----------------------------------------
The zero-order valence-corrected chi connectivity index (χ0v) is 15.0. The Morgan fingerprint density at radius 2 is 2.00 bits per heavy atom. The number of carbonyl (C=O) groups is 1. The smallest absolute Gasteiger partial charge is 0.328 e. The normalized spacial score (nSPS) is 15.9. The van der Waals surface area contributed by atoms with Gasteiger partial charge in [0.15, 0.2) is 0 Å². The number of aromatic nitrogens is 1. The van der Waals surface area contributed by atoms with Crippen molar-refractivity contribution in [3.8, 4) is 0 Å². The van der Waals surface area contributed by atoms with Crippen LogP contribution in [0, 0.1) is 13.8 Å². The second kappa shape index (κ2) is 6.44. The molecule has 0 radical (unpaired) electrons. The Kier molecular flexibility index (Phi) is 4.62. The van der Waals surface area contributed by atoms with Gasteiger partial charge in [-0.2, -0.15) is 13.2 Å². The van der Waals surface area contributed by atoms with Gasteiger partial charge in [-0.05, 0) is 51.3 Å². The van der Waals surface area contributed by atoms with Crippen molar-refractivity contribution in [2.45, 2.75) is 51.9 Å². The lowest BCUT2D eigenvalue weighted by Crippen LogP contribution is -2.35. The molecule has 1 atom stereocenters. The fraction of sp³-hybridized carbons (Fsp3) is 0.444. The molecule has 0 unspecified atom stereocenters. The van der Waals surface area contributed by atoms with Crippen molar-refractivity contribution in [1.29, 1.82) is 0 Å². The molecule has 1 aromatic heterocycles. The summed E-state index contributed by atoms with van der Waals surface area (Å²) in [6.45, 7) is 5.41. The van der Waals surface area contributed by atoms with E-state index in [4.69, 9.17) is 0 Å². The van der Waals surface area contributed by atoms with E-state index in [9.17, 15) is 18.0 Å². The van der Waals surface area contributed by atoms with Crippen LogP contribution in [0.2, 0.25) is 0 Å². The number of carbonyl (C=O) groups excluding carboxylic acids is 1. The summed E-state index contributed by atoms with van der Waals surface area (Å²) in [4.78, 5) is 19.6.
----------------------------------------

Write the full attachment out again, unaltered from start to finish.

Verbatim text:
The zero-order valence-corrected chi connectivity index (χ0v) is 15.0. The Morgan fingerprint density at radius 2 is 2.00 bits per heavy atom. The number of carbonyl (C=O) groups is 1. The smallest absolute Gasteiger partial charge is 0.328 e. The normalized spacial score (nSPS) is 15.9. The van der Waals surface area contributed by atoms with Gasteiger partial charge in [0.15, 0.2) is 0 Å². The number of aromatic nitrogens is 1. The van der Waals surface area contributed by atoms with Crippen molar-refractivity contribution in [3.8, 4) is 0 Å². The van der Waals surface area contributed by atoms with Crippen LogP contribution in [0, 0.1) is 13.8 Å². The second kappa shape index (κ2) is 6.44. The molecule has 0 radical (unpaired) electrons. The Kier molecular flexibility index (Phi) is 4.62. The van der Waals surface area contributed by atoms with Gasteiger partial charge in [-0.2, -0.15) is 13.2 Å². The van der Waals surface area contributed by atoms with Gasteiger partial charge in [-0.05, 0) is 51.3 Å². The van der Waals surface area contributed by atoms with Crippen molar-refractivity contribution in [2.45, 2.75) is 51.9 Å². The lowest BCUT2D eigenvalue weighted by Crippen LogP contribution is -2.35. The molecule has 1 atom stereocenters. The fraction of sp³-hybridized carbons (Fsp3) is 0.444. The molecule has 0 unspecified atom stereocenters. The van der Waals surface area contributed by atoms with Crippen molar-refractivity contribution in [1.29, 1.82) is 0 Å². The molecule has 1 aromatic heterocycles. The summed E-state index contributed by atoms with van der Waals surface area (Å²) in [6.45, 7) is 5.41. The van der Waals surface area contributed by atoms with E-state index in [4.69, 9.17) is 0 Å². The van der Waals surface area contributed by atoms with E-state index in [9.17, 15) is 18.0 Å². The van der Waals surface area contributed by atoms with Crippen LogP contribution in [0.2, 0.25) is 0 Å². The number of carbonyl (C=O) groups excluding carboxylic acids is 1. The summed E-state index contributed by atoms with van der Waals surface area (Å²) in [4.78, 5) is 19.6.